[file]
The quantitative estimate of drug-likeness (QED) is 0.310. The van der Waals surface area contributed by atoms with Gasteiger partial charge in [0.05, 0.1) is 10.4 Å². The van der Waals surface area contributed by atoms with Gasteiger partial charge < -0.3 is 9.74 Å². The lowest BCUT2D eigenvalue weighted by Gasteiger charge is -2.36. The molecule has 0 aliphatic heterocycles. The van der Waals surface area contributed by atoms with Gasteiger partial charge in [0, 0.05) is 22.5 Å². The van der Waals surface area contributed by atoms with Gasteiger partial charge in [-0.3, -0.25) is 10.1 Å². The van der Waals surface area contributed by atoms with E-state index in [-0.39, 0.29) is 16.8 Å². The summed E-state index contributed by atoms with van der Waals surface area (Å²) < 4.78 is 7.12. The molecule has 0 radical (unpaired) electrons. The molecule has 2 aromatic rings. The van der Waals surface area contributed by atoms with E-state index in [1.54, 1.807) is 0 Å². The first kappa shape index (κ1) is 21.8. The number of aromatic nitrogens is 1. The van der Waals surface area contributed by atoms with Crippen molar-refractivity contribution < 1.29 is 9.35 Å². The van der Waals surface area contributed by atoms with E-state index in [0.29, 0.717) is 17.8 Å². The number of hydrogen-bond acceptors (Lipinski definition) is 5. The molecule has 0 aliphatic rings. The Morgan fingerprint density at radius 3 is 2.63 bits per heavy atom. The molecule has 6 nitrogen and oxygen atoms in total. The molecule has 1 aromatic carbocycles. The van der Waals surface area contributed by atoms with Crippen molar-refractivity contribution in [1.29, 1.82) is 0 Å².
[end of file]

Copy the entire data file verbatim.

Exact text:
The quantitative estimate of drug-likeness (QED) is 0.310. The van der Waals surface area contributed by atoms with Gasteiger partial charge in [0.05, 0.1) is 10.4 Å². The van der Waals surface area contributed by atoms with Gasteiger partial charge < -0.3 is 9.74 Å². The lowest BCUT2D eigenvalue weighted by Gasteiger charge is -2.36. The molecule has 0 aliphatic heterocycles. The van der Waals surface area contributed by atoms with Gasteiger partial charge in [0, 0.05) is 22.5 Å². The van der Waals surface area contributed by atoms with Gasteiger partial charge in [-0.3, -0.25) is 10.1 Å². The van der Waals surface area contributed by atoms with E-state index in [-0.39, 0.29) is 16.8 Å². The summed E-state index contributed by atoms with van der Waals surface area (Å²) < 4.78 is 7.12. The molecule has 0 radical (unpaired) electrons. The molecule has 2 aromatic rings. The van der Waals surface area contributed by atoms with E-state index in [1.54, 1.807) is 0 Å². The first kappa shape index (κ1) is 21.8. The number of aromatic nitrogens is 1. The van der Waals surface area contributed by atoms with Crippen molar-refractivity contribution < 1.29 is 9.35 Å². The van der Waals surface area contributed by atoms with E-state index in [0.29, 0.717) is 17.8 Å². The number of hydrogen-bond acceptors (Lipinski definition) is 5. The molecule has 0 aliphatic rings. The Morgan fingerprint density at radius 3 is 2.63 bits per heavy atom. The molecule has 6 nitrogen and oxygen atoms in total. The molecule has 1 aromatic carbocycles. The van der Waals surface area contributed by atoms with Crippen molar-refractivity contribution in [1.29, 1.82) is 0 Å².